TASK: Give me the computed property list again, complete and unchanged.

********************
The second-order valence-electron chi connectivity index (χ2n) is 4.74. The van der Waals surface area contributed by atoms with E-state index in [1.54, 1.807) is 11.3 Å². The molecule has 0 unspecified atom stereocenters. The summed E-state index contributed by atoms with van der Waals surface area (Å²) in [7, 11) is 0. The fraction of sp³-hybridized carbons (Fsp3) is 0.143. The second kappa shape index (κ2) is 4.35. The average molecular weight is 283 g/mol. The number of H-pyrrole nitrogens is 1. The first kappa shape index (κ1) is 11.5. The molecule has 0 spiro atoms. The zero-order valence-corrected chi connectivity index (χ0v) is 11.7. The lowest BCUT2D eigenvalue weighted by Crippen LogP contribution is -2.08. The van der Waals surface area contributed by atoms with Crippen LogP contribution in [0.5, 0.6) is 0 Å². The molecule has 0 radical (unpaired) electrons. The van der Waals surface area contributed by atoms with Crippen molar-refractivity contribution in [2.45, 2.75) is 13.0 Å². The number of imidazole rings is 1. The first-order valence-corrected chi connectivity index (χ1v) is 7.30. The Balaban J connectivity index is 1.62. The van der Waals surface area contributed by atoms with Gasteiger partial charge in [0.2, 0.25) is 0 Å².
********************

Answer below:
The second-order valence-electron chi connectivity index (χ2n) is 4.74. The van der Waals surface area contributed by atoms with E-state index in [1.54, 1.807) is 11.3 Å². The molecule has 0 unspecified atom stereocenters. The summed E-state index contributed by atoms with van der Waals surface area (Å²) in [7, 11) is 0. The fraction of sp³-hybridized carbons (Fsp3) is 0.143. The second kappa shape index (κ2) is 4.35. The average molecular weight is 283 g/mol. The number of H-pyrrole nitrogens is 1. The first kappa shape index (κ1) is 11.5. The molecule has 0 spiro atoms. The zero-order valence-corrected chi connectivity index (χ0v) is 11.7. The lowest BCUT2D eigenvalue weighted by Crippen LogP contribution is -2.08. The van der Waals surface area contributed by atoms with Crippen LogP contribution in [0.5, 0.6) is 0 Å². The molecule has 0 radical (unpaired) electrons. The van der Waals surface area contributed by atoms with Crippen molar-refractivity contribution in [2.45, 2.75) is 13.0 Å². The number of imidazole rings is 1. The first-order valence-corrected chi connectivity index (χ1v) is 7.30. The Balaban J connectivity index is 1.62. The van der Waals surface area contributed by atoms with Gasteiger partial charge in [0.2, 0.25) is 0 Å².